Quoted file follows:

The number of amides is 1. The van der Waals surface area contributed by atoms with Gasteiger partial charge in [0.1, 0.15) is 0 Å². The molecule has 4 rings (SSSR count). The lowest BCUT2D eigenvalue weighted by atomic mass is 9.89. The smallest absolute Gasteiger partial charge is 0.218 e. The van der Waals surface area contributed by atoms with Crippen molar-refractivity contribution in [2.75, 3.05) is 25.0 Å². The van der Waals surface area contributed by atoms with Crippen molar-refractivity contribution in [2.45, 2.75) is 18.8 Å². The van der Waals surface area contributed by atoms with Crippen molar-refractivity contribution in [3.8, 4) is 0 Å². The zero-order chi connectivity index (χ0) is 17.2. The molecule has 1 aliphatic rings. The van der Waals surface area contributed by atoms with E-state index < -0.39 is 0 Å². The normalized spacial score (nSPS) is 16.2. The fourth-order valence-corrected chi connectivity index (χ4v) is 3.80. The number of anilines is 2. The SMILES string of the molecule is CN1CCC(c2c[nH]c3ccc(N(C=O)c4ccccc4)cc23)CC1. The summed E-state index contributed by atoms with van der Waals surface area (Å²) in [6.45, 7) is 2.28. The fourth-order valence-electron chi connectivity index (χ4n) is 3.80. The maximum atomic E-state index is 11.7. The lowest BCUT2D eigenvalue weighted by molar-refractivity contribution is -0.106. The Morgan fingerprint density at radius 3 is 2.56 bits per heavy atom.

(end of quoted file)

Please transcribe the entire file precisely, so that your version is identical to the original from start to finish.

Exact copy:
The number of amides is 1. The van der Waals surface area contributed by atoms with Gasteiger partial charge in [0.1, 0.15) is 0 Å². The molecule has 4 rings (SSSR count). The lowest BCUT2D eigenvalue weighted by atomic mass is 9.89. The smallest absolute Gasteiger partial charge is 0.218 e. The van der Waals surface area contributed by atoms with Crippen molar-refractivity contribution in [2.75, 3.05) is 25.0 Å². The van der Waals surface area contributed by atoms with Crippen molar-refractivity contribution in [2.45, 2.75) is 18.8 Å². The van der Waals surface area contributed by atoms with Crippen molar-refractivity contribution in [3.8, 4) is 0 Å². The zero-order chi connectivity index (χ0) is 17.2. The molecule has 1 aliphatic rings. The van der Waals surface area contributed by atoms with E-state index < -0.39 is 0 Å². The normalized spacial score (nSPS) is 16.2. The fourth-order valence-corrected chi connectivity index (χ4v) is 3.80. The number of anilines is 2. The SMILES string of the molecule is CN1CCC(c2c[nH]c3ccc(N(C=O)c4ccccc4)cc23)CC1. The summed E-state index contributed by atoms with van der Waals surface area (Å²) in [6.45, 7) is 2.28. The fourth-order valence-electron chi connectivity index (χ4n) is 3.80. The maximum atomic E-state index is 11.7. The lowest BCUT2D eigenvalue weighted by molar-refractivity contribution is -0.106. The Morgan fingerprint density at radius 3 is 2.56 bits per heavy atom.